Although many people tout DIY contracting as a way to save money, a contractor can be a more financially prudent choice. A good contractor should be able to help you get your dream home built on schedule and within budget. Because of their experience selecting building materials, identifying problems and working with subcontractors, you may find that hiring a contractor actually saves you money.
If you’re building a home in Alabama, contact us to find out more about our custom building and real estate services. We have extensive experience managing the home-building process from start to finish, and we also have an in-house real estate agency to help you through the process of financing a design-build home.
4. Keep Your Mortgage Costs in Check
When you build a custom home, it’s easy to end up with a bigger mortgage than you’d bargained for. Changes in the middle of construction, unexpected delays and upgraded materials can all change the price of your home.
Remember that your mortgage will last for 15 to 30 years, so it’s worth making sure it’s a manageable payment. There are many things you can do to keep your mortgage in check — and you’ll still be able to build your dream home!
To start, have a good sense of materials and the design you’re looking for up front. If there are particular materials or building designs you love, say so early. Your contractor can help you price them out so you can decide whether they’re worth the investment.
Consider the total size of your home as well. Do you need a 4,000 or 5,000 square foot home, or can a well-designed 2,500 square foot home serve you just as well? The average cost of building a home is $150 per square foot. If you have too much space, some of your mortgage will go toward paying for underutilized rooms.
It’s also important to remember that you can shop around for mortgages for custom-built homes just like you can for buying a pre-built home. We work with an in-house broker to find the best mortgages for your situation. You’ll be able to compare:
Closing costs Interest rates Whether you’ll need to pay private mortgage insurance
Because building a custom home is different from other types of home sales, you may want to consider looking for a mortgage from a company that specializes in loans for custom-built homes.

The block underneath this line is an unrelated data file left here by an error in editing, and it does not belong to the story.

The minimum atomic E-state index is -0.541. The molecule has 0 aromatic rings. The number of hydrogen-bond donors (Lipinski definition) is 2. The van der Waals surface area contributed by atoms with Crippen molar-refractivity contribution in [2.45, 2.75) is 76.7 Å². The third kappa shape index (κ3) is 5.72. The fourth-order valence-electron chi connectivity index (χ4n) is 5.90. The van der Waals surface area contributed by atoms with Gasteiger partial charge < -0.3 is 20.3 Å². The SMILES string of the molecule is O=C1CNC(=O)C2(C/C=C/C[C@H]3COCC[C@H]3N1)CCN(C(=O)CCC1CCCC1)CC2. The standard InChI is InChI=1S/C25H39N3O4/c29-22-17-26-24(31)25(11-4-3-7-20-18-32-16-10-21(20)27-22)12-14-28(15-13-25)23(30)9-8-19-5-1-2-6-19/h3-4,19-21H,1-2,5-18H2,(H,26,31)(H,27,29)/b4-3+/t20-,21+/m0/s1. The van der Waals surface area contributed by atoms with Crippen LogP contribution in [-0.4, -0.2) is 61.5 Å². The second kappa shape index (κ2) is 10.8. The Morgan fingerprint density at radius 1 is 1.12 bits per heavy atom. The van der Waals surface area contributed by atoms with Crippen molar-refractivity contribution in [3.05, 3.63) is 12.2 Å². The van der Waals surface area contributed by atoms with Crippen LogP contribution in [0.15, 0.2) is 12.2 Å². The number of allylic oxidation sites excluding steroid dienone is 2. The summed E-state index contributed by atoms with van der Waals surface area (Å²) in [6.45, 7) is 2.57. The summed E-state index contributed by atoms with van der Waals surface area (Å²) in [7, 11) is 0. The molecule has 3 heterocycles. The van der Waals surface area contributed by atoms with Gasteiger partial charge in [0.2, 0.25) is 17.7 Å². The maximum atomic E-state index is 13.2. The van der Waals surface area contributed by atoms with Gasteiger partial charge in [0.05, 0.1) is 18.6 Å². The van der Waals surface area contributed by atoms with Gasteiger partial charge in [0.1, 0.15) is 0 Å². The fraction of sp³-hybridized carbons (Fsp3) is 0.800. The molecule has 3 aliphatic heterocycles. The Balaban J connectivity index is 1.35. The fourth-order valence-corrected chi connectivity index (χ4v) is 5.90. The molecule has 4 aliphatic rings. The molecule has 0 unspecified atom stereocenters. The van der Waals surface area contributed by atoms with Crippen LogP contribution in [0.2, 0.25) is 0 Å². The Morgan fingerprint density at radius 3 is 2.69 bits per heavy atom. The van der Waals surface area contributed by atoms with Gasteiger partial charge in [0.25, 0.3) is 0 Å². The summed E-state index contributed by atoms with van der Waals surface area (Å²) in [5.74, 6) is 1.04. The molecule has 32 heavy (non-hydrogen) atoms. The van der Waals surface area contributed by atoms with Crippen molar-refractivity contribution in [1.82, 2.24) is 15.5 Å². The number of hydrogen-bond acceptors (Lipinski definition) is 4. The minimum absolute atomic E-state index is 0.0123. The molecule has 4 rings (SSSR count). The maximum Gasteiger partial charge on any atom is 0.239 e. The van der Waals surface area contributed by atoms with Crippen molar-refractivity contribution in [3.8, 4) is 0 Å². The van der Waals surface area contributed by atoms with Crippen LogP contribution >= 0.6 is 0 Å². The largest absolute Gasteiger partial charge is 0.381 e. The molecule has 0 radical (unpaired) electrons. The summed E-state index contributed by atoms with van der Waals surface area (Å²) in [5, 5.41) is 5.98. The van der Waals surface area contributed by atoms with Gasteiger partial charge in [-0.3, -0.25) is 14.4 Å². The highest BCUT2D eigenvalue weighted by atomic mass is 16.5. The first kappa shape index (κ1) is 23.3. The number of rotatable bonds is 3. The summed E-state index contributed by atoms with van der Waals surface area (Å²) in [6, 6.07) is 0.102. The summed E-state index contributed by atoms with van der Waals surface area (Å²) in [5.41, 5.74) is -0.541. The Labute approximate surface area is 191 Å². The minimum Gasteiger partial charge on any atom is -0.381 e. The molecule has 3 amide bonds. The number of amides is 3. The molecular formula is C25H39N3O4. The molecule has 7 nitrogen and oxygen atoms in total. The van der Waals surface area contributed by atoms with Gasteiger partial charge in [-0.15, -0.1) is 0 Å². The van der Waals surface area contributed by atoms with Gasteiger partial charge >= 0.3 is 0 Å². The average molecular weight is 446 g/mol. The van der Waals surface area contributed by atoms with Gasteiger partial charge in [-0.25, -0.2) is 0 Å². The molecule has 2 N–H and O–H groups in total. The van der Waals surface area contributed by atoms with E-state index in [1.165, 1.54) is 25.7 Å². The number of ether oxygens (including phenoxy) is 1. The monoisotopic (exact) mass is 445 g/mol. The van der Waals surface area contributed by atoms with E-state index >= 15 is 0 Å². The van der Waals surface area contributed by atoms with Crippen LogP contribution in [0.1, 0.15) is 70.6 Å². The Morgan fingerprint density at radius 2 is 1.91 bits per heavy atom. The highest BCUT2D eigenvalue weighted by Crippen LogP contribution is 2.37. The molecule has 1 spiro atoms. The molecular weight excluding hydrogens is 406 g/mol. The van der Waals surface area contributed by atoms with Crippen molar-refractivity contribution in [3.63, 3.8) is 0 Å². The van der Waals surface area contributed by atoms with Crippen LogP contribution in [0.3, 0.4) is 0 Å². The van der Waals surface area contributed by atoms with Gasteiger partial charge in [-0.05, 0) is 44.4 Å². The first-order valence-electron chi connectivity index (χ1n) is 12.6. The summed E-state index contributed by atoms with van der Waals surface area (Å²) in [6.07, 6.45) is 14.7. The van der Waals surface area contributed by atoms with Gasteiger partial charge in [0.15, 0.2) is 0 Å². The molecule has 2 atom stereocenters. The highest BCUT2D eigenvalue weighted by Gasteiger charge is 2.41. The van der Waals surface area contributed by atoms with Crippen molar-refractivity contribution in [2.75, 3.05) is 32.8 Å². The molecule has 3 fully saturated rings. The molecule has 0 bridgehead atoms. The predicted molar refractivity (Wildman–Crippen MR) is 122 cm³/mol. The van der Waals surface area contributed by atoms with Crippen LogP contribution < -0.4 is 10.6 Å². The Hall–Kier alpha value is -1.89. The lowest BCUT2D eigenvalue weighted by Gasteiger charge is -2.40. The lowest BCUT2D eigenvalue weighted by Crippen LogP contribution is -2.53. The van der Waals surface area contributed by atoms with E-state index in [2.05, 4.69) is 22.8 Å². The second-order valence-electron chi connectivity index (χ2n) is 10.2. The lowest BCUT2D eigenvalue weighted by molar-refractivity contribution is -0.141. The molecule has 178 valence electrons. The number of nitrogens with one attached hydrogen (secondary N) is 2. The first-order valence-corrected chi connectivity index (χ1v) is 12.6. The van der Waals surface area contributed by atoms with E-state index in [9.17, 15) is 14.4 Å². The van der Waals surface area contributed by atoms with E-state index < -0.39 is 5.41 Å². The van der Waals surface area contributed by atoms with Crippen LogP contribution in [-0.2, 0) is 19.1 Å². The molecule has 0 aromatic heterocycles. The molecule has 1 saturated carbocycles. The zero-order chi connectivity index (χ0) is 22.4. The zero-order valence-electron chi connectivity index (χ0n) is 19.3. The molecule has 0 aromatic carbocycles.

5. Avoid Making Big Purchases While Building a Home
While you’re building a home, avoid big purchases like buying a new car. And though it’s tempting, wait until after the mortgage paperwork is signed before buying new furniture, too.
The reason is because these big purchases often change your debt-to-income ratio, which can impact your mortgage eligibility. The debt-to-income ratio is the percentage of your gross income that’s needed to pay for your non-housing expenses. It’s used by lenders to determine whether you’re eligible for a mortgage, and how much they’ll lend you.
A high debt-to-income ratio can signal that a homeowner will have a hard time making mortgage payments. Almost all lenders want to see a debt-to-income ratio of less than 43 percent. The lower your ratio, the more likely you are to get a mortgage with a low-interest rate.
If you know you’ll need to make a big purchase, try to do so before starting the home-building process. Alternatively, delay it until after you’ve signed your mortgage paperwork.
6. Think About Your Space Needs Before Deciding on a Floor Plan
By far, one of the most common design mistakes we see is short-term space planning. If you’re designing a custom home, you’re likely to live in it for a while. That means the spaces you need now may change over the next few years. Consider how long you’ll stay in this home and what types of spaces you’ll need during that time.
When you’re looking at your space requirements, make sure to include bedrooms, closets, storage areas and living spaces. Asking yourself the following questions may help you accurately gauge how much space you’re going to want:
How many bedrooms do you need? Where do you spend most of your time at home? Do you cook regularly, or are you rarely in the kitchen? Do you work at home? Do you need a home office? How often do you entertain? Do you have family or friends who visit regularly? Do you need space for a guest room? Do you have or plan to have children and need bedrooms for them? Do you have older children who will be moving out? If you’re building a playroom or game room, what will it be used for in a few years? Do you have hobbies and activities that need extensive storage?